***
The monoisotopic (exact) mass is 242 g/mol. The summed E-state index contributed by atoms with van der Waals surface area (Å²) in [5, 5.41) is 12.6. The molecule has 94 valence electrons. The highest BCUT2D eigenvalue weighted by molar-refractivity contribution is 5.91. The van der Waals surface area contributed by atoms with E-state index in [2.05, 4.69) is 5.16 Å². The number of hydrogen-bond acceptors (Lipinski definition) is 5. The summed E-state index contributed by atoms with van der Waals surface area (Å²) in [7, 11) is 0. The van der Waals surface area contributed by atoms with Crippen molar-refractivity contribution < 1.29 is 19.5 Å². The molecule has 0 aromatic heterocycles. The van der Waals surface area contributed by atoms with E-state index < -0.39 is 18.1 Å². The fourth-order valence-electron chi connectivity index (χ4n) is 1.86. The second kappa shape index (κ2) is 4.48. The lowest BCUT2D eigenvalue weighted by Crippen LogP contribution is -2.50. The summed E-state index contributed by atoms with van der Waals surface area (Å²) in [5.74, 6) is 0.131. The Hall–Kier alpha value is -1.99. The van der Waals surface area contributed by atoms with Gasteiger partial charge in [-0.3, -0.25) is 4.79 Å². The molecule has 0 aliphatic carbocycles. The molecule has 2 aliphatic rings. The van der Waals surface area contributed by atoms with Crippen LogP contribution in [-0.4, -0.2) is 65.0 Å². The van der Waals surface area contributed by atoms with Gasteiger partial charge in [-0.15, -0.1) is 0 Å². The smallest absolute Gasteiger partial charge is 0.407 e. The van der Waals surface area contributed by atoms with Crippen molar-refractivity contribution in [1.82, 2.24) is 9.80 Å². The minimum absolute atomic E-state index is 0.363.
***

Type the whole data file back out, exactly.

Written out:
The monoisotopic (exact) mass is 242 g/mol. The summed E-state index contributed by atoms with van der Waals surface area (Å²) in [5, 5.41) is 12.6. The molecule has 94 valence electrons. The highest BCUT2D eigenvalue weighted by molar-refractivity contribution is 5.91. The van der Waals surface area contributed by atoms with E-state index in [2.05, 4.69) is 5.16 Å². The number of hydrogen-bond acceptors (Lipinski definition) is 5. The summed E-state index contributed by atoms with van der Waals surface area (Å²) in [7, 11) is 0. The van der Waals surface area contributed by atoms with Crippen molar-refractivity contribution < 1.29 is 19.5 Å². The molecule has 0 aromatic heterocycles. The van der Waals surface area contributed by atoms with E-state index < -0.39 is 18.1 Å². The fourth-order valence-electron chi connectivity index (χ4n) is 1.86. The second kappa shape index (κ2) is 4.48. The lowest BCUT2D eigenvalue weighted by Crippen LogP contribution is -2.50. The summed E-state index contributed by atoms with van der Waals surface area (Å²) in [5.74, 6) is 0.131. The Hall–Kier alpha value is -1.99. The van der Waals surface area contributed by atoms with Gasteiger partial charge in [-0.3, -0.25) is 4.79 Å². The molecule has 0 aliphatic carbocycles. The molecule has 2 aliphatic rings. The van der Waals surface area contributed by atoms with Crippen LogP contribution in [-0.4, -0.2) is 65.0 Å². The van der Waals surface area contributed by atoms with Gasteiger partial charge in [-0.15, -0.1) is 0 Å². The smallest absolute Gasteiger partial charge is 0.407 e. The van der Waals surface area contributed by atoms with Crippen molar-refractivity contribution in [1.82, 2.24) is 9.80 Å². The minimum absolute atomic E-state index is 0.363.